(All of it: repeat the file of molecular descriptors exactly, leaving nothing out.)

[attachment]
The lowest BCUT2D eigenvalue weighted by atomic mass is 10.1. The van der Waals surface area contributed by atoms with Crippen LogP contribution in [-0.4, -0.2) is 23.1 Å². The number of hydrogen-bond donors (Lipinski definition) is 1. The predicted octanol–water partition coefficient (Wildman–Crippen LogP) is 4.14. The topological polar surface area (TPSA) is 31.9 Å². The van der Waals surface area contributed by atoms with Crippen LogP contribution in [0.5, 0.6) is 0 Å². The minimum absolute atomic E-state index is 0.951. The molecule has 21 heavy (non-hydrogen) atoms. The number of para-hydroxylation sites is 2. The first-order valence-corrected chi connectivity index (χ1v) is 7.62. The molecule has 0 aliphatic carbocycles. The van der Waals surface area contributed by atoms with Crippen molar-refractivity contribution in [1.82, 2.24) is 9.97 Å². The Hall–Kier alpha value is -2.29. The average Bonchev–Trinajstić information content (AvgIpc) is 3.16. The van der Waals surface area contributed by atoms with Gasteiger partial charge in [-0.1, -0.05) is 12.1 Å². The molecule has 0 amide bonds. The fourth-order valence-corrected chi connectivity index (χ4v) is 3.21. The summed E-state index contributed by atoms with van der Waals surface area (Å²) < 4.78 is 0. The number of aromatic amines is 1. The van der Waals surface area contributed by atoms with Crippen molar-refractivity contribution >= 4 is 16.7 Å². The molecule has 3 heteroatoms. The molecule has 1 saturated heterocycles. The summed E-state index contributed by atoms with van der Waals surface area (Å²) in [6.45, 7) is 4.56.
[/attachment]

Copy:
The lowest BCUT2D eigenvalue weighted by atomic mass is 10.1. The van der Waals surface area contributed by atoms with Crippen LogP contribution in [-0.4, -0.2) is 23.1 Å². The number of hydrogen-bond donors (Lipinski definition) is 1. The predicted octanol–water partition coefficient (Wildman–Crippen LogP) is 4.14. The topological polar surface area (TPSA) is 31.9 Å². The van der Waals surface area contributed by atoms with Crippen LogP contribution in [0.5, 0.6) is 0 Å². The minimum absolute atomic E-state index is 0.951. The molecule has 21 heavy (non-hydrogen) atoms. The number of para-hydroxylation sites is 2. The first-order valence-corrected chi connectivity index (χ1v) is 7.62. The molecule has 0 aliphatic carbocycles. The van der Waals surface area contributed by atoms with Crippen molar-refractivity contribution in [1.82, 2.24) is 9.97 Å². The Hall–Kier alpha value is -2.29. The average Bonchev–Trinajstić information content (AvgIpc) is 3.16. The van der Waals surface area contributed by atoms with Gasteiger partial charge in [-0.1, -0.05) is 12.1 Å². The molecule has 0 amide bonds. The fourth-order valence-corrected chi connectivity index (χ4v) is 3.21. The summed E-state index contributed by atoms with van der Waals surface area (Å²) < 4.78 is 0. The number of aromatic amines is 1. The van der Waals surface area contributed by atoms with Crippen molar-refractivity contribution >= 4 is 16.7 Å². The molecule has 3 heteroatoms. The molecule has 1 saturated heterocycles. The summed E-state index contributed by atoms with van der Waals surface area (Å²) in [6.45, 7) is 4.56.